A bath in the harem was not just lathering up and then rinsing off. From descriptions I’ve encountered, a bath was akin to a day at a spa. The women were soaked, depilitated, massaged, steamed and hennaed until they glowed. For women who had lots of time and not a lot to do, a long period of being pampered in the bath was a relaxing way to pass the day.
But one couldn’t bathe all the time, and for most of the harem women, life was very dull and very boring. And forget any fantasies of non-stop sex. For most of the harem women, sex was a very rare thing. Since not very many of them ever slept with the Sultan, the women sometimes formed lesbian relationships with each other or developed sexual relationships with the eunuchs.
How? Well, there were degrees of castration. A eunuch might have lost his testicles but still have his penis intact. He could have sexual relationships with women, and since that was the case, a eunuch of this type did not directly serve the harem women. Instead he would serve the Sultan or the male officials in the Sultan’s household. Yet, even eunuchs who were totally castrated sometimes formed relationships with the harem women. There were many sex aids to be found at the marketplace. Sexual relationships with eunuchs were against all rules and a woman risked death if the relationship became known, but rules have never bound the human heart.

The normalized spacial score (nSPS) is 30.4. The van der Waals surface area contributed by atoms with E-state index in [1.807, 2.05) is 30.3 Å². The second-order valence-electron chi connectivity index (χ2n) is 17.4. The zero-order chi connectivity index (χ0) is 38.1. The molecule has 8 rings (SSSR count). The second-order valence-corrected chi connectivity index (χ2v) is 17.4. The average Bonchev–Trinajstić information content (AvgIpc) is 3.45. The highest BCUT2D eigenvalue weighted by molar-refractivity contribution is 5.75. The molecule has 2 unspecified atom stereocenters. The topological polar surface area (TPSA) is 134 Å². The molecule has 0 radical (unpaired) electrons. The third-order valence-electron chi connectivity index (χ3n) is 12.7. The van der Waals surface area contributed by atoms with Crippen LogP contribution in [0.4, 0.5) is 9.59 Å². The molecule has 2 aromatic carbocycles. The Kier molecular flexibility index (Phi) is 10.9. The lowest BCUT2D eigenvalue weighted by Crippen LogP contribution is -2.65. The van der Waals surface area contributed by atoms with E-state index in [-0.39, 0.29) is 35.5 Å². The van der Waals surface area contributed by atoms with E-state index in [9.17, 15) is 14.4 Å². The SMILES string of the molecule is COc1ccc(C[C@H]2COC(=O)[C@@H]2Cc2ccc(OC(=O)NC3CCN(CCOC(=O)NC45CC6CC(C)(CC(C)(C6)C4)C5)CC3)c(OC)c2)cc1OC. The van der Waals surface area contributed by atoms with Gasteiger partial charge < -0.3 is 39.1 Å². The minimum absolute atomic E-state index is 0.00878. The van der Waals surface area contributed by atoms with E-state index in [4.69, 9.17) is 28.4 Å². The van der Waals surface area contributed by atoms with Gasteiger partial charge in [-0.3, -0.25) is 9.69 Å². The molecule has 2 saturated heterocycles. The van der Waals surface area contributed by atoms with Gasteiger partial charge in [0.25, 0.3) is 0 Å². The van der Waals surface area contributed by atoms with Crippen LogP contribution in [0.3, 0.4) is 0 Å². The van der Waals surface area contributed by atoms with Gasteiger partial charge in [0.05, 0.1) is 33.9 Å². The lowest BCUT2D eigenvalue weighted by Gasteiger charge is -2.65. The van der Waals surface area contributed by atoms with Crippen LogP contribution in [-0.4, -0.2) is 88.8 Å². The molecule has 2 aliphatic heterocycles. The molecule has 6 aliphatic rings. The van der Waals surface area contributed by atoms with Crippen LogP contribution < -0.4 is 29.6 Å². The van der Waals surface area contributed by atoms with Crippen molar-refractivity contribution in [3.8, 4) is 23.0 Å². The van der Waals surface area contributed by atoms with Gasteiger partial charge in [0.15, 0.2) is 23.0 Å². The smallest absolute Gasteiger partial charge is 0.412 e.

If the Sultan took it into his fancy to sleep with one of the women, she was prepared by spending a long period of time in the bath. She entered the Sultan’s bedchamber and crawled under the covers from the foot of the bed. The next day, she went through his pockets since custom dictated that all the money and jewels he brought into the bedchamber were hers. If she pleased the Sultan, she might become one of his regular concubines, and if she bore a son nine months later, she would achieve the title of kadin. For many of the women, that one time in the Sultan’s bed might be the only time.
Since the Sultan was the absolute ruler over his kingdom, he had the power of life and death over the harem. If a woman displeased him, the usual method of execution was to have the Kislar tie her in a sack and throw her in the ocean. The insane Sultan Ibrahim (1640-1648) drowned his entire harem when he heard that one had been having a relationship with a eunuch. One of the odalisques swam free and lived to tell the tale.
The fate of the harem women when the old Sultan died and the new one came to the throne was a sad one. They were forced to leave the Grand Seraglio and move to smaller and much drabber quarters called The Palace of Tears, where they lived out their lives in isolation.
The harem of the Sultan was abolished after the Ottoman empire fell, but it still lives on as a romantic fantasy in some people’s eyes. Somehow I don’t think the isolated and almost celibate life of the majority of the women who lived in the harem is all that romantic, but when has real life ever gotten in the way of a good story?
Don’t miss Ann Chamberlin’s Quickie on the Ottoman Empire